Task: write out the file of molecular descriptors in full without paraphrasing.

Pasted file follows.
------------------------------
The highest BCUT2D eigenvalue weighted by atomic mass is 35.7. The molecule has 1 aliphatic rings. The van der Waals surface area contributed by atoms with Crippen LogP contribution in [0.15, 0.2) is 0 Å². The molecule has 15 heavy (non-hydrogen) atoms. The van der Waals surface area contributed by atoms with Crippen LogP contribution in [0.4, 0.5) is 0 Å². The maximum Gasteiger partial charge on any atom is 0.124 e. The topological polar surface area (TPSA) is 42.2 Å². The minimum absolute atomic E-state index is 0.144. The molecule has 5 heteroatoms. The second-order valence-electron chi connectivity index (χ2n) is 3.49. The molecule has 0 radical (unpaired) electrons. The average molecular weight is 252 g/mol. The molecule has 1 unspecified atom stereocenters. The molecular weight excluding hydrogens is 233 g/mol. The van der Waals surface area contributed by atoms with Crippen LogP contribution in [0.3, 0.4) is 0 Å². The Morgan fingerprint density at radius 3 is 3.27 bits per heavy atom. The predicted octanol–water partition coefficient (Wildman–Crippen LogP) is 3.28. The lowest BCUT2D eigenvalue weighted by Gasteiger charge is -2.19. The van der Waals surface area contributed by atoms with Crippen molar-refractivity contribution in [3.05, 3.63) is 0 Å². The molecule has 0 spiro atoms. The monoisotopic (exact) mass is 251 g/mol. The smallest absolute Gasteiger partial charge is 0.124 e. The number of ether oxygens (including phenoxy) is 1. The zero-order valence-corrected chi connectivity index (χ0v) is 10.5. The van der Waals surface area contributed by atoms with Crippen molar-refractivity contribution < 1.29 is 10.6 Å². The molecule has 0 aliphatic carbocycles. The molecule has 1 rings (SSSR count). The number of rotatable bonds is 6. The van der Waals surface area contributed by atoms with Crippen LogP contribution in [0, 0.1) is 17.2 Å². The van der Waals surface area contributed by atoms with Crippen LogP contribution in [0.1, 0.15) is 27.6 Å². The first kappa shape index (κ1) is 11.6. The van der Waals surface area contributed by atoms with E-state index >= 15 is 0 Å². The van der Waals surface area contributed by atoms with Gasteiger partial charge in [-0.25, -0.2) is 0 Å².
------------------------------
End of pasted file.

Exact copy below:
The highest BCUT2D eigenvalue weighted by atomic mass is 35.7. The molecule has 1 aliphatic rings. The van der Waals surface area contributed by atoms with Crippen LogP contribution in [0.15, 0.2) is 0 Å². The molecule has 15 heavy (non-hydrogen) atoms. The van der Waals surface area contributed by atoms with Crippen LogP contribution in [0.4, 0.5) is 0 Å². The maximum Gasteiger partial charge on any atom is 0.124 e. The topological polar surface area (TPSA) is 42.2 Å². The minimum absolute atomic E-state index is 0.144. The molecule has 5 heteroatoms. The second-order valence-electron chi connectivity index (χ2n) is 3.49. The molecule has 0 radical (unpaired) electrons. The average molecular weight is 252 g/mol. The molecule has 1 unspecified atom stereocenters. The molecular weight excluding hydrogens is 233 g/mol. The van der Waals surface area contributed by atoms with Crippen LogP contribution in [0.3, 0.4) is 0 Å². The Morgan fingerprint density at radius 3 is 3.27 bits per heavy atom. The predicted octanol–water partition coefficient (Wildman–Crippen LogP) is 3.28. The lowest BCUT2D eigenvalue weighted by Gasteiger charge is -2.19. The van der Waals surface area contributed by atoms with Crippen molar-refractivity contribution in [3.05, 3.63) is 0 Å². The molecule has 0 spiro atoms. The monoisotopic (exact) mass is 251 g/mol. The smallest absolute Gasteiger partial charge is 0.124 e. The number of ether oxygens (including phenoxy) is 1. The zero-order valence-corrected chi connectivity index (χ0v) is 10.5. The van der Waals surface area contributed by atoms with Crippen molar-refractivity contribution < 1.29 is 10.6 Å². The molecule has 0 aliphatic carbocycles. The molecule has 1 rings (SSSR count). The number of rotatable bonds is 6. The van der Waals surface area contributed by atoms with Crippen LogP contribution in [0, 0.1) is 17.2 Å². The van der Waals surface area contributed by atoms with Crippen LogP contribution in [0.1, 0.15) is 27.6 Å². The first kappa shape index (κ1) is 11.6. The van der Waals surface area contributed by atoms with E-state index >= 15 is 0 Å². The van der Waals surface area contributed by atoms with Gasteiger partial charge in [-0.25, -0.2) is 0 Å².